LA News Release, "Is Big Business Part of the Free Market?" (October 2008)
NEWS RELEASE FROM THE LIBERTARIAN ALLIANCE
In Association with the Libertarian International
Release Date: Saturday 30th August 2008
Release Time: Immediate
For other contact and link details, see the foot of this message
Release url: http://www.libertarian.co.uk/news/nr071.htm
LIBERTARIAN ALLIANCE ESSAY PRIZE (£1000): IS BIG BUSINESS PART OF THE FREE MARKET?
The Libertarian Alliance, the radical free market and civil liberties policy institute, today announces the title for its 2008 Chris R. Tame Memorial Essay Prize competition.
This Prize is funded by a generous grant from The PROMIS Unit of Primary Care and is in honour of Chris R. Tame (1949-2006) Founder and first Director of the Libertarian Alliance. The Prize is worth £1000.
The essay title for 2008 is:
"Can a Libertarian Society be Described as 'Tesco minus the State'?"
Essay Length: 3,000 words excluding notes and bibliography
Submission Date: 10th October 2008
The purpose of this year's essay title is to draw wider attention to a debate that has been taking place within the libertarian movement for over a century, and that is now more relevant than ever: is big business really part of the free market in which libertarians believe? Or is it just the "third way" between free enterprise and socialism?
Many socialists and conservatives regard libertarians as cheerleaders for big business. Our belief in free enterprise is understood as support for the bigger, and therefore the more successful, corporations - General Motors, Microsoft, HSBC, Tesco, and so forth - and for an international financial system centred on the City of London.
Some libertarians are happy to be so regarded. They dislike the way in which big government provides opportunities for big business to acquire privileges that shelter it from competition. Even so, they believe that a world without government, or a world with much less government, would be broadly similar in its patterns of enterprise to the world that we now have. It would be much improved, but not fundamentally dissimilar.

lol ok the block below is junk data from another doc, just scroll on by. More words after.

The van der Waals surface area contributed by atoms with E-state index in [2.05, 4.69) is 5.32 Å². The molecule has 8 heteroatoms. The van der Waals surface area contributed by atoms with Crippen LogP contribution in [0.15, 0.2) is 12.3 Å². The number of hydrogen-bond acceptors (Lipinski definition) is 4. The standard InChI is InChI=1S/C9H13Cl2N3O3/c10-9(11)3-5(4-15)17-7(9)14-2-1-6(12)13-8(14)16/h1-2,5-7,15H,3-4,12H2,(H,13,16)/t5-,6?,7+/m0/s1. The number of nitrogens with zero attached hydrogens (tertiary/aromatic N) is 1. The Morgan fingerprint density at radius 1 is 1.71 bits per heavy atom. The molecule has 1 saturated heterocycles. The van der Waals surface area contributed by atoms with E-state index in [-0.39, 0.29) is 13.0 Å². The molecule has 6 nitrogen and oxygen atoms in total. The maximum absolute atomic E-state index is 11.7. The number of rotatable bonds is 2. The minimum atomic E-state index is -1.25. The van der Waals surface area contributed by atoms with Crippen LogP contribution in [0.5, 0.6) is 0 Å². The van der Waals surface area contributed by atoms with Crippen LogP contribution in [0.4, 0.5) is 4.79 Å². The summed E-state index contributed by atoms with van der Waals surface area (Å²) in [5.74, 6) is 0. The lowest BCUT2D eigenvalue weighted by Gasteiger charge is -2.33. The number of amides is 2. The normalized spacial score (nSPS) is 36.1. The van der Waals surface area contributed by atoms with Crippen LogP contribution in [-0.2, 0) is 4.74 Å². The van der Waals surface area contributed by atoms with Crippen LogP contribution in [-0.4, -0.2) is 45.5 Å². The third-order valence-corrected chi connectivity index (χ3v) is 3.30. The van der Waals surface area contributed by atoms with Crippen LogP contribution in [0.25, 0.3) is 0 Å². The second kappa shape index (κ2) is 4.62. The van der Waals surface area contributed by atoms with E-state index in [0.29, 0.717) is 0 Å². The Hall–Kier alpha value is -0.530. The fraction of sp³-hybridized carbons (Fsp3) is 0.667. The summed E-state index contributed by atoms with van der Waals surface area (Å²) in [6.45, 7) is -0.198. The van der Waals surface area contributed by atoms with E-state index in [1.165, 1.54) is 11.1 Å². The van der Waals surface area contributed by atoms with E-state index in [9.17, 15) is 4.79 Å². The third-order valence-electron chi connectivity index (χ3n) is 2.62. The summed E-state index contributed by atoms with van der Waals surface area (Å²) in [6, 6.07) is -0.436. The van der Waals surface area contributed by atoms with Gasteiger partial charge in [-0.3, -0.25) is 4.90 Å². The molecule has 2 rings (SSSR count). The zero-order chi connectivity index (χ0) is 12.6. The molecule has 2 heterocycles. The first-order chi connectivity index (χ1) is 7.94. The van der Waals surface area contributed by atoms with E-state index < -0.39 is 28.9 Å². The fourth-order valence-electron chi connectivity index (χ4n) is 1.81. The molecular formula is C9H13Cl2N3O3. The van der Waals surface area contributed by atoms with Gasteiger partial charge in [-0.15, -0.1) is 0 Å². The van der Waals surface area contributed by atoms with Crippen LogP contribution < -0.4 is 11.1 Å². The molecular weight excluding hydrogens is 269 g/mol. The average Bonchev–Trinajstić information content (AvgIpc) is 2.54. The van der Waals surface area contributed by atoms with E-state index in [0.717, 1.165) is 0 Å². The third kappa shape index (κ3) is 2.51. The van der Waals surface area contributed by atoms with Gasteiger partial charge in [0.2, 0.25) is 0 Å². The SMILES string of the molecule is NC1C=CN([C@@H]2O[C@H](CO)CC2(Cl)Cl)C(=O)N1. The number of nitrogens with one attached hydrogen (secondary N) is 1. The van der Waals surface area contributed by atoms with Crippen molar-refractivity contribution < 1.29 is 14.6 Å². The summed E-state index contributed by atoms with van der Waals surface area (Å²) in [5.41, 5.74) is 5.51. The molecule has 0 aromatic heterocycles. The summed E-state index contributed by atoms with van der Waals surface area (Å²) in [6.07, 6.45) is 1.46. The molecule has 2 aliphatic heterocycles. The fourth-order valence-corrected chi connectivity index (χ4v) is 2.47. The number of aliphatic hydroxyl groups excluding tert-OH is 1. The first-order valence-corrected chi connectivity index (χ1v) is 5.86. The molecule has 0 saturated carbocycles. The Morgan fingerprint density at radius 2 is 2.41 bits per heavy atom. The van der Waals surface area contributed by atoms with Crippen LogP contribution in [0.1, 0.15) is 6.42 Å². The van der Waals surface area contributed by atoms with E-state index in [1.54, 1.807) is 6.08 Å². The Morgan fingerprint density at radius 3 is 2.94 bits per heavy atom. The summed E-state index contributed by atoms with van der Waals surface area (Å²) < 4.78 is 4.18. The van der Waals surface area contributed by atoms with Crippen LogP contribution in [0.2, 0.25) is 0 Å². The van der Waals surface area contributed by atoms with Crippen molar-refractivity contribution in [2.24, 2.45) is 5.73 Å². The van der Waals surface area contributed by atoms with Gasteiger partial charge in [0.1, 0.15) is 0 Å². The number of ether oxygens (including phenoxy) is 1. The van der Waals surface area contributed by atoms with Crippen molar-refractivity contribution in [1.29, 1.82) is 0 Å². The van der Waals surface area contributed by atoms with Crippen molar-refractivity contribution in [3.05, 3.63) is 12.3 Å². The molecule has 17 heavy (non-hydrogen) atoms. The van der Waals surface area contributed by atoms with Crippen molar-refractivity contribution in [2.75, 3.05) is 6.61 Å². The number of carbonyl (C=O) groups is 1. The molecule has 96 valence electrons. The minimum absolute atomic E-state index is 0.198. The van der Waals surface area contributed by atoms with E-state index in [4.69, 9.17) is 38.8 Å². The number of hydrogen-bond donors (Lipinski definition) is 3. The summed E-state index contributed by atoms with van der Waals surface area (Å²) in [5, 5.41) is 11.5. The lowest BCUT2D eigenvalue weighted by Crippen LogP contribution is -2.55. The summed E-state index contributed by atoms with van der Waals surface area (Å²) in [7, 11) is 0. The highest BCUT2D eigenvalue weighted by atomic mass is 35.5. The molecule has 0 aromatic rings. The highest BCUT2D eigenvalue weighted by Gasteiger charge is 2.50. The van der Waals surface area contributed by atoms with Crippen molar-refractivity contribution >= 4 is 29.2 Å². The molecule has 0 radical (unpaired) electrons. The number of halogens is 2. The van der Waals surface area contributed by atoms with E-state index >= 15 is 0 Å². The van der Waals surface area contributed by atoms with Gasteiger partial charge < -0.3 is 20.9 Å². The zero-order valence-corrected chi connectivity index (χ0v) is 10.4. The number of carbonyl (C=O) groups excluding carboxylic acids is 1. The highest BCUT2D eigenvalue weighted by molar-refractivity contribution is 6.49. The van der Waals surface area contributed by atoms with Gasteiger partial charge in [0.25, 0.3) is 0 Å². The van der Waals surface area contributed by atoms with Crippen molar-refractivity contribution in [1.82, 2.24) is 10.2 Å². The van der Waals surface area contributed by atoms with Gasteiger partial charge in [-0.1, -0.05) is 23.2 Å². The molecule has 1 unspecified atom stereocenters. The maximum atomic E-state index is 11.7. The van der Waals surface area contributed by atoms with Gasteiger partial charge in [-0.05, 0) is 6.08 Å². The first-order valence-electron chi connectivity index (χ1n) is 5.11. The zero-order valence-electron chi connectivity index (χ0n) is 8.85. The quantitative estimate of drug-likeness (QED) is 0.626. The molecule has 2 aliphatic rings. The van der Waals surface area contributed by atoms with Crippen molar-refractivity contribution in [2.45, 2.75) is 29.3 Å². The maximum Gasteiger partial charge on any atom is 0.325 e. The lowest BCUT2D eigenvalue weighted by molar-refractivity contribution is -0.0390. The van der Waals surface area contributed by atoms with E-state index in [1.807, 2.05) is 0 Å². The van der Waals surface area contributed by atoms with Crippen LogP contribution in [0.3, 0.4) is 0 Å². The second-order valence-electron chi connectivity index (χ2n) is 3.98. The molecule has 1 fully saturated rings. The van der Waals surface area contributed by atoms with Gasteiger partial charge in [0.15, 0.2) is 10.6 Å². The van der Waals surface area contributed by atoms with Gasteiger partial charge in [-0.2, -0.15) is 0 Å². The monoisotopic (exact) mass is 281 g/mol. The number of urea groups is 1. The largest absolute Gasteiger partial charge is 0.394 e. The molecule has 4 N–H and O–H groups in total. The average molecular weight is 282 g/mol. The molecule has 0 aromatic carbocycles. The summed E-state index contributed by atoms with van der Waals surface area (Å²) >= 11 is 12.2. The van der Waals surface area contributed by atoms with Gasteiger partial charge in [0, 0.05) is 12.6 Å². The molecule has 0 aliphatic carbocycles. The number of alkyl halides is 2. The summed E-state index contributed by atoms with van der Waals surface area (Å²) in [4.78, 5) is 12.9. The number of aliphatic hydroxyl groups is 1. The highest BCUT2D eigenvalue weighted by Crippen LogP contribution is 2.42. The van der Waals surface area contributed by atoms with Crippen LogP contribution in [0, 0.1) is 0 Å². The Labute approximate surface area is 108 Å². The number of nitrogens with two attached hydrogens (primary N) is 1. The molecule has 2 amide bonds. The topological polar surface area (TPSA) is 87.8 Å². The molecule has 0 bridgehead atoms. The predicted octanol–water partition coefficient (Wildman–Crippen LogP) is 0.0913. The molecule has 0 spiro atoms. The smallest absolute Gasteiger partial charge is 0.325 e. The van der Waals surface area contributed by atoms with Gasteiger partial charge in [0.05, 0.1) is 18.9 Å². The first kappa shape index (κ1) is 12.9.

Other libertarians disagree. They regard big business as fundamentally a creation of big government. Incorporation laws free entrepreneurs from personal risk and personal responsibility, and allow the growth of large business organisations that are bureaucratically managed. These organisations then cartellise their markets and externalise many of their costs. The result is systematic distortion of market behaviour from the forms it would take without government intervention. These libertarians often go further in their analysis by denying the legitimacy of intellectual property rights and ownership rights in land beyond what any individual can directly use.
Where do you stand in this debate? Are you broadly comfortable with a global capitalism that is raising billions of people from starvation towards affluence. Or are you a radical with a vision of a society that has never yet been tried and is as alien and even frightening to most people as anything promised by the Marxists.
The winner of the 2008 competition will be announced at the London conference of the Libertarian Alliance, on Saturday the 25th October at the National Liberal Club.
Full details of the Prize at http://www.libertarian.co.uk/conferences/prize08.htm
Full details of the Conference at http://www.libertarian.co.uk/conferences/conf08brochure.htm
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